Category — Nuclear Energy
India will become an associate member of particle physics research organization CERN, the European Organization for Nuclear Research headquartered in Geneva, subject to final approval by the Indian government. An agreement by CERN’s director general Fabiola Gianotti and the chairman of India’s Atomic Energy Commission, Sekhar Basu was signed on November 21, 2016 reports World Nuclear News.
Physicists from India’s Tata Institute of Fundamental Research actively participated in experiments at CERN since the 1960s. They were later joined by scientists from the Raja Ramanna Center for Advanced Technology, Indore, in the 1990s. These and other institutes built components for the LEP accelerator and the L3, WA93 and WA89 detectors. Their scientists participated in important physics analyses and publications throughout the years.
In 1996, India’s Atomic Energy Commission took part in the construction of the Large Hadron Collider and participated in many experiments and initiatives, including establishing LHC Computing Grid centers in Mumbai and Kolkata, after which India was granted Observer status to the CERN Council in 2002.
The Associate Membership will allow India to take part in meetings of the CERN Council and its committees (Finance Committee and Scientific Policy Committee). It will also make Indian scientists eligible for staff appointments.
Once the Agreement enters into force, Indian industry will be entitled to bid for CERN contracts, which will open up opportunities for industrial collaboration in areas of advanced technology.
December 18, 2016 No Comments
On Friday, November 11, Prime Ministers Modi and Shinzo Abe signed an agreement whereby Japanese nuclear companies will be allowed to sell their technology to India.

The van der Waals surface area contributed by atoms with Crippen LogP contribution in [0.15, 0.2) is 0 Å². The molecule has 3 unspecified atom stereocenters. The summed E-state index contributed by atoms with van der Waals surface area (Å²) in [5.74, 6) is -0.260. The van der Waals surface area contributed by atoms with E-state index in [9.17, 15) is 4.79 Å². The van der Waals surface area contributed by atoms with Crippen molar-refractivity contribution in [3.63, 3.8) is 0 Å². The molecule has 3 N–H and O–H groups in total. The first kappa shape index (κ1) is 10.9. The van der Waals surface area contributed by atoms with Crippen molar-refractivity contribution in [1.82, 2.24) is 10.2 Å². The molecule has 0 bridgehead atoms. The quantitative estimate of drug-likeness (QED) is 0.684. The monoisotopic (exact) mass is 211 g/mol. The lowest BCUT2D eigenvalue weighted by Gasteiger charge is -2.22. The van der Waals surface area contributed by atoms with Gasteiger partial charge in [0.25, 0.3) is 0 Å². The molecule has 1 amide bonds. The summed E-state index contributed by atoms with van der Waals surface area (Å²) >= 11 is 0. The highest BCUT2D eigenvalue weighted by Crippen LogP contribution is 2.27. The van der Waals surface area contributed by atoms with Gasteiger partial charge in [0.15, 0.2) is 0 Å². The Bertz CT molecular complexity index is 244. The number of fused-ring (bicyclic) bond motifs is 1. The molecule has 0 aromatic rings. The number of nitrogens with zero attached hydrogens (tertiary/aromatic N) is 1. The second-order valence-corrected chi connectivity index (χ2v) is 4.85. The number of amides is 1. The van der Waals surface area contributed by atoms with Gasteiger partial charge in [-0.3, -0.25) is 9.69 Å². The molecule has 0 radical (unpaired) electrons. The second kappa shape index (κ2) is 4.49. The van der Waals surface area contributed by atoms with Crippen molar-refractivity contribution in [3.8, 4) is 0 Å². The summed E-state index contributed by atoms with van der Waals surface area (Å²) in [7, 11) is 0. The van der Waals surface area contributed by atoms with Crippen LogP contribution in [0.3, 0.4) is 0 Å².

The deal, though limited to peaceful commercial use, is controversial because India has not ratified the Nuclear Non-Proliferation Treaty. It has raised concerns in Japan that India might use the technology to boost its nuclear weapons program. However, Prime Minister Shinzo Abe had told Prime Minister Modi at a meeting in New Delhi way back in December 2015, “We will discontinue cooperation should India conduct a nuclear test,” newspaper Asahi Shimbun had reported. Abe reaffirmed this statement.
Bloomberg reports that India’s nuclear power market is estimated at $150 billion and the country aims to boost energy generated from atomic plants to a quarter of its the total by 2050 from about 3.5 percent now, according to the U.S. Department of Commerce.
Energy-hungry India wants to increase nuclear power generation to support its strong economic growth. The country has signed similar nuclear agreements with France, Russia, Britain and the United States. Modi said this pact is “a historic step in our engagement to build a clean energy partnership” that will help India “combat the challenge of climate change,” reports LA Times.
The New York Times says that this deal is timely for Japan’s nuclear power industry: With the domestic market moribund, Japanese companies had been pursuing deals abroad, but success was elusive. With 20 new reactors over the next decade or so, and as many as 55 more having been proposed, India does look a rare opportunity for trade, the publication said.